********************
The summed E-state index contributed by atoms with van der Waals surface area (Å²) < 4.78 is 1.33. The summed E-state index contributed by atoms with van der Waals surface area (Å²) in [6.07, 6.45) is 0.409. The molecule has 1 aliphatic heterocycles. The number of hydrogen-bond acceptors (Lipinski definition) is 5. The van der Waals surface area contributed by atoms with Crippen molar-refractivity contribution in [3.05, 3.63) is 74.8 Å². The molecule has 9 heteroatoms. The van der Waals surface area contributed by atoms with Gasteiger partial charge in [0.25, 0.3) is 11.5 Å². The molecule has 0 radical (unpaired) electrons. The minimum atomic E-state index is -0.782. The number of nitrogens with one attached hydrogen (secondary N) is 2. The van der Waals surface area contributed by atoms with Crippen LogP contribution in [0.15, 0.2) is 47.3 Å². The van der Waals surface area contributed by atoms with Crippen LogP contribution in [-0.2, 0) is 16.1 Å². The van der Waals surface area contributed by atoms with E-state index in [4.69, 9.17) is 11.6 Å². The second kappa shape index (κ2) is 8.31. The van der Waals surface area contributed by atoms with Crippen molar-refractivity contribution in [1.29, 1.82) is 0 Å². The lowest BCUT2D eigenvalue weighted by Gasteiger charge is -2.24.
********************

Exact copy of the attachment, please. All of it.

The summed E-state index contributed by atoms with van der Waals surface area (Å²) < 4.78 is 1.33. The summed E-state index contributed by atoms with van der Waals surface area (Å²) in [6.07, 6.45) is 0.409. The molecule has 1 aliphatic heterocycles. The number of hydrogen-bond acceptors (Lipinski definition) is 5. The van der Waals surface area contributed by atoms with Crippen molar-refractivity contribution in [3.05, 3.63) is 74.8 Å². The molecule has 9 heteroatoms. The van der Waals surface area contributed by atoms with Gasteiger partial charge in [0.25, 0.3) is 11.5 Å². The molecule has 0 radical (unpaired) electrons. The minimum atomic E-state index is -0.782. The number of nitrogens with one attached hydrogen (secondary N) is 2. The van der Waals surface area contributed by atoms with Crippen LogP contribution in [0.15, 0.2) is 47.3 Å². The van der Waals surface area contributed by atoms with Crippen LogP contribution in [-0.2, 0) is 16.1 Å². The van der Waals surface area contributed by atoms with E-state index in [4.69, 9.17) is 11.6 Å². The second kappa shape index (κ2) is 8.31. The van der Waals surface area contributed by atoms with Crippen molar-refractivity contribution in [1.29, 1.82) is 0 Å². The lowest BCUT2D eigenvalue weighted by Gasteiger charge is -2.24.